Then there are the paid contests that send out alerts to all their entrants the day before announcing the winners, with a big “good luck.” It almost looks like a taunt. They send you the list of winners, expecting everyone, even the losers, to celebrate the wonderfulness of indie books! All I can say is, are you kidding? I sincerely wish my fellow authors all the good fortune in the world, but I’m not a saint. I don’t have the time or energy to peruse, much less celebrate, a list of winners that doesn’t include my book.

I know the main objective is to get our stories right in our own eyes, and to get them read, whether the reviewers are sympathetic or not. So I’m posing the question: how do other authors feel about paid reviews these days? Has their degree of respectability changed over the years?

Advertisements

7 thoughts on “Does Paying For Praise Pay?

  1. This is a tricky question. I think it’s safest to get your reviews organically. The people who buy or download your book wanted it. You never know if your book is going to be some paid reviewer’s cup of tea. They may give you a negative review, not because your book was bad, but because they don’t enjoy your type of book.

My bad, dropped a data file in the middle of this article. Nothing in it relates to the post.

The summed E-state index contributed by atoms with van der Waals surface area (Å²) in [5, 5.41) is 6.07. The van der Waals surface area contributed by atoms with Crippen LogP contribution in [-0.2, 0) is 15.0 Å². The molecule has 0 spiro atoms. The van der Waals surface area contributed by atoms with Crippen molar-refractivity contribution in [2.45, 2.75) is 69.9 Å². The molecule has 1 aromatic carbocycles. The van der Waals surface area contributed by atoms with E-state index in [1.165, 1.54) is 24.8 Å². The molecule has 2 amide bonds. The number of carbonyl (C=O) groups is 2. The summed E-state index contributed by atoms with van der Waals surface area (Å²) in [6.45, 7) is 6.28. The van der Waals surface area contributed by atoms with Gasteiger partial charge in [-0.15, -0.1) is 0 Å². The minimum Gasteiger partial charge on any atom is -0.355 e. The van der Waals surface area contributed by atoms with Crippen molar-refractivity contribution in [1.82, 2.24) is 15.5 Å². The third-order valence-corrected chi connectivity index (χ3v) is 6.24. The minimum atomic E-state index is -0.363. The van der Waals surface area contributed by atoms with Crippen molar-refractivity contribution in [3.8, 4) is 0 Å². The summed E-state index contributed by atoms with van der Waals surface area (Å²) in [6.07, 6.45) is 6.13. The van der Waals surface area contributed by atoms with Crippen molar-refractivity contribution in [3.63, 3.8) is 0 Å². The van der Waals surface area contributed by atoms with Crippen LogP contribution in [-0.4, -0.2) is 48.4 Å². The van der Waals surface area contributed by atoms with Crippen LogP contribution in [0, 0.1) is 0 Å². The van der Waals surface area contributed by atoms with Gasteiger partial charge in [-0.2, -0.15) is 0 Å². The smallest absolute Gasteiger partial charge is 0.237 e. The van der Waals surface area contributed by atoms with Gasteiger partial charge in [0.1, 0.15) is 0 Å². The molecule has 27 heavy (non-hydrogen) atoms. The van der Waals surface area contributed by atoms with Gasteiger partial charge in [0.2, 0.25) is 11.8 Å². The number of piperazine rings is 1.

2. I agree on so many counts. Respectability? Sometimes I wonder if the only people to whom this matters are writers themselves. There is also the important question (so far unanswered to me, no matter how hard I search for relevant evidence) of whether or not any marketing strategies actually make any difference at all. Good luck with your writing (which I do enjoy) and best wishes from the UK.

    1. And best wishes right back at you from the U.S.! I’m hoping for a sequel to “The Bomb Makers” one of these days. I guess all we can do is keep plugging away, even if the response is limited to folks like ourselves.

  3. Excellent and perennially-interesting question!